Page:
Institutional investors appear committed to hedge fund investing, but hedge fund managers will face wider-ranging and more in-depth scrutiny of operations and investment processes, acco
Institutional investors appear committed to hedge fund investing, but hedge fund managers will face wider-ranging and more in-depth scrutiny of operations and investment processes, according to a survey by SEI and Greenwich Associates.
The survey report, entitled Hedge Funds under the Microscope: Examining Institutional Commitment in Challenging Times, points to a need for greater transparency and enhanced client reporting and communications from hedge fund managers.
These are especially needed in the wake of changing institutional expectations brought on by the worst year on record for hedge fund performance.
SEI collaborated on the survey with Greenwich Associates, initially polling institutional investors in Continental Europe, the UK and the US at the end of August. As the financial crisis deepened, the firms re-interviewed respondents in November, to gauge the impact of market turmoil on institutional attitudes and plans concerning hedge funds.
The initial survey revealed that over 90 per cent of institutions polled either increased or maintained their allocations to hedge funds in the last two years. That sentiment remained largely unchanged in November when three out of four investors re-surveyed said they had taken ‘no action’ in response to the crisis.
When asked why, 83 per cent of those taking no action indicated their commitment to hedge funds has remained unchanged. The remaining respondents had investments that were subject to lock-up provisions.
At the same time, while the percentage planning to increase target allocations dropped significantly between the first- and second-round surveys (signalling a period of reassessment), only one institution reported lowering its target hedge fund allocation between the first and second rounds.
‘The silver lining for hedge fund managers is that institutions appear committed to hedge funds as an asset class,’ says Phil Masterson, managing director for SEI’s investment manager services division. ‘However, it’s not an unconditional commitment. Hedge fund managers must recognise and react to the changing expectations of their institutional clients. Greater transparency and enhanced client reporting and communications – along with fulfilling investor performance expectations – will be the pillars of a hedge fund manager’s success.’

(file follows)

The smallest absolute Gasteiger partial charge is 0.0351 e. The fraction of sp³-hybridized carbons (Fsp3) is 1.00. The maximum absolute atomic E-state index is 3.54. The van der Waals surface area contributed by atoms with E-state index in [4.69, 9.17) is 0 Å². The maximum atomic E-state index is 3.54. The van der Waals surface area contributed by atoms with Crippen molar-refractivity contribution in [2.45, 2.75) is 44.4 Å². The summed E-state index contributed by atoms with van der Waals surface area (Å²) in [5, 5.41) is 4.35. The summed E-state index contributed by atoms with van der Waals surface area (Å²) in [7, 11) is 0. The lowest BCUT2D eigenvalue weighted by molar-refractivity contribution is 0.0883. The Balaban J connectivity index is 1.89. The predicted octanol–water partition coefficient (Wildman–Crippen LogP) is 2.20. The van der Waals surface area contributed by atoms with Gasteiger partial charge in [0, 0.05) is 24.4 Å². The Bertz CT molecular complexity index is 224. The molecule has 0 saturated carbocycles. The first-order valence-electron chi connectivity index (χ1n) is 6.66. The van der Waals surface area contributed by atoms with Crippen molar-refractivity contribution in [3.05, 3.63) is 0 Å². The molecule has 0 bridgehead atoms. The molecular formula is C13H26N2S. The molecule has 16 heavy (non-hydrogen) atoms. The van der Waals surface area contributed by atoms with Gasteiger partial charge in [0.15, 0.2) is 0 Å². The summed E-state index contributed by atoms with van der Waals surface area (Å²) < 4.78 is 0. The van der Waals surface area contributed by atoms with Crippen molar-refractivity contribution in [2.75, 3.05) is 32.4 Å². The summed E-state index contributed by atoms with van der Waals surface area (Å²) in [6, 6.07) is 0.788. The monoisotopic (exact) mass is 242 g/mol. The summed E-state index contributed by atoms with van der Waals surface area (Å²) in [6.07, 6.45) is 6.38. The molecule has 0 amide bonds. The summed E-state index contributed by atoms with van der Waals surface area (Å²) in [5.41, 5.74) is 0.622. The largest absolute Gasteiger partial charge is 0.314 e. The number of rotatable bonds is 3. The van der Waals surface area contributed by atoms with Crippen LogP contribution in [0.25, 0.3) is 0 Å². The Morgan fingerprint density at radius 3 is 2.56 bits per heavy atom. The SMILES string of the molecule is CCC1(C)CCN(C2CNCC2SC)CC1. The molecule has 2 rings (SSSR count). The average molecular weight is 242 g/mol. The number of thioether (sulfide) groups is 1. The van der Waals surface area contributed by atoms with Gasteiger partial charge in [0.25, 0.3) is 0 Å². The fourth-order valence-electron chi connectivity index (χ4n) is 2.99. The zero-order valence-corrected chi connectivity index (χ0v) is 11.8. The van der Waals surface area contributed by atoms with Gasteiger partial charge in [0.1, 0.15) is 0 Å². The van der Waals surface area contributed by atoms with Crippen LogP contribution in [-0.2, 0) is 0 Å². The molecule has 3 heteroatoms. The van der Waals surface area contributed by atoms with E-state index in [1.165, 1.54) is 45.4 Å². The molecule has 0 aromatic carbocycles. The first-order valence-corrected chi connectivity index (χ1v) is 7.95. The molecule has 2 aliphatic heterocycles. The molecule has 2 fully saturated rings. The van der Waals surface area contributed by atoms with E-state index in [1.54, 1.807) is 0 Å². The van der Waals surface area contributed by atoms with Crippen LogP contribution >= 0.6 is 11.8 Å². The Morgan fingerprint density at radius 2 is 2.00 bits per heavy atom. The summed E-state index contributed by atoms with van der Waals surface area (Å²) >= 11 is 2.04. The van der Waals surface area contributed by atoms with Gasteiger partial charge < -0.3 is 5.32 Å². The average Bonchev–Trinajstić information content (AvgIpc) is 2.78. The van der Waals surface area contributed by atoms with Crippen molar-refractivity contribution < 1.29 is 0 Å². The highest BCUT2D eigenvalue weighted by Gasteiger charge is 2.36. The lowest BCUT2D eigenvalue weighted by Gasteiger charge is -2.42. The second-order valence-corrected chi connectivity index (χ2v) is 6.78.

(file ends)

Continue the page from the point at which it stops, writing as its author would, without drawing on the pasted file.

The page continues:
Performance has regained its spot as the top institutional investor concern, with more than 80 per cent of second-round respondents citing poor performance as their biggest concern regarding hedge funds.
In a similar survey conducted by SEI in 2007, institutional investors had ranked performance as their third-biggest worry, behind headline risk and transparency. Investors also cited lack of liquidity, funds not achieving their stated objectives and headline risk as top concerns.
While portfolio transparency was named by just one out of four institutions as a ‘very important’ selection factor in the first-round survey, investors named portfolio transparency as the number one investment criteria demanding more weight in the second survey. Among second-round participants planning to decrease allocations by at least ten per cent, the top-ranking reason was lack of transparency.
‘Transparency has always been a central concern for institutions investing in hedge funds, but it has taken on added importance in the wake of the financial crisis,’ says Rodger Smith, head of the strategic consulting group at Greenwich Associates. ‘It’s likely that institutions will become even more demanding on this count in light of the intense publicity surrounding the Madoff affair.’